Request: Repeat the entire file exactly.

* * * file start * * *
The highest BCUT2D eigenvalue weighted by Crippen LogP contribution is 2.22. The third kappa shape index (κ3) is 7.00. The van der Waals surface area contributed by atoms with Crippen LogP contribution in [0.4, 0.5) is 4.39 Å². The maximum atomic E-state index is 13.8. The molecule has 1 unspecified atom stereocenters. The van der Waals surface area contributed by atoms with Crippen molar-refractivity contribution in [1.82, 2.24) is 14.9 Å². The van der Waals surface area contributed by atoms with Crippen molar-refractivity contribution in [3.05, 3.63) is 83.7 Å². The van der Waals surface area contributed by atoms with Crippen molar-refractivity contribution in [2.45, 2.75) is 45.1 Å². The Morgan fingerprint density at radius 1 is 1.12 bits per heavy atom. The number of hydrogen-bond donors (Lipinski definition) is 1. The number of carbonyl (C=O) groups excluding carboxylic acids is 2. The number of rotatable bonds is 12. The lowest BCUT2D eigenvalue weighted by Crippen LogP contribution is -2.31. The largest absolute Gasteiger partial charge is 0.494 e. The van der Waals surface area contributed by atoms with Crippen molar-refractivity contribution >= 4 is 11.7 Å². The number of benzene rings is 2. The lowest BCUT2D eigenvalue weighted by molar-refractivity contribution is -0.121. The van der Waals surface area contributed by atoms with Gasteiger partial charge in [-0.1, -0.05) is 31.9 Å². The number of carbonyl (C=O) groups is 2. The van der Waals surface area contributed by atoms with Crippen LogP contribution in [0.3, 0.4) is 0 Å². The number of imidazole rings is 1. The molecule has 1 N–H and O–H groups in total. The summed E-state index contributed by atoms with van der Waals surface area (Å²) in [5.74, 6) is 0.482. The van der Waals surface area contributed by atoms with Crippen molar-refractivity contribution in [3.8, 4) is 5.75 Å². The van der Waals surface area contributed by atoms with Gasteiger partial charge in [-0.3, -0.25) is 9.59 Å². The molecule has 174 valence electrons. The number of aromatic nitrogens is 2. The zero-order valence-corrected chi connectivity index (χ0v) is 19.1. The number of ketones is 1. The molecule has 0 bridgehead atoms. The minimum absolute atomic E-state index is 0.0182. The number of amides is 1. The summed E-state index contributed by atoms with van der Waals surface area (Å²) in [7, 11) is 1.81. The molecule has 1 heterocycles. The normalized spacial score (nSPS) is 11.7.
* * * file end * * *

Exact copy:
The highest BCUT2D eigenvalue weighted by Crippen LogP contribution is 2.22. The third kappa shape index (κ3) is 7.00. The van der Waals surface area contributed by atoms with Crippen LogP contribution in [0.4, 0.5) is 4.39 Å². The maximum atomic E-state index is 13.8. The molecule has 1 unspecified atom stereocenters. The van der Waals surface area contributed by atoms with Crippen molar-refractivity contribution in [1.82, 2.24) is 14.9 Å². The van der Waals surface area contributed by atoms with Crippen molar-refractivity contribution in [3.05, 3.63) is 83.7 Å². The van der Waals surface area contributed by atoms with Crippen molar-refractivity contribution in [2.45, 2.75) is 45.1 Å². The Morgan fingerprint density at radius 1 is 1.12 bits per heavy atom. The number of hydrogen-bond donors (Lipinski definition) is 1. The number of carbonyl (C=O) groups excluding carboxylic acids is 2. The number of rotatable bonds is 12. The lowest BCUT2D eigenvalue weighted by Crippen LogP contribution is -2.31. The largest absolute Gasteiger partial charge is 0.494 e. The van der Waals surface area contributed by atoms with Crippen molar-refractivity contribution >= 4 is 11.7 Å². The number of benzene rings is 2. The lowest BCUT2D eigenvalue weighted by molar-refractivity contribution is -0.121. The van der Waals surface area contributed by atoms with Gasteiger partial charge in [-0.1, -0.05) is 31.9 Å². The number of carbonyl (C=O) groups is 2. The van der Waals surface area contributed by atoms with Crippen LogP contribution in [0.3, 0.4) is 0 Å². The number of imidazole rings is 1. The molecule has 1 N–H and O–H groups in total. The summed E-state index contributed by atoms with van der Waals surface area (Å²) in [5.74, 6) is 0.482. The van der Waals surface area contributed by atoms with Crippen molar-refractivity contribution in [3.8, 4) is 5.75 Å². The van der Waals surface area contributed by atoms with Gasteiger partial charge in [-0.3, -0.25) is 9.59 Å². The molecule has 174 valence electrons. The number of aromatic nitrogens is 2. The zero-order valence-corrected chi connectivity index (χ0v) is 19.1. The number of ketones is 1. The molecule has 0 bridgehead atoms. The minimum absolute atomic E-state index is 0.0182. The number of amides is 1. The summed E-state index contributed by atoms with van der Waals surface area (Å²) in [7, 11) is 1.81. The molecule has 1 heterocycles. The normalized spacial score (nSPS) is 11.7.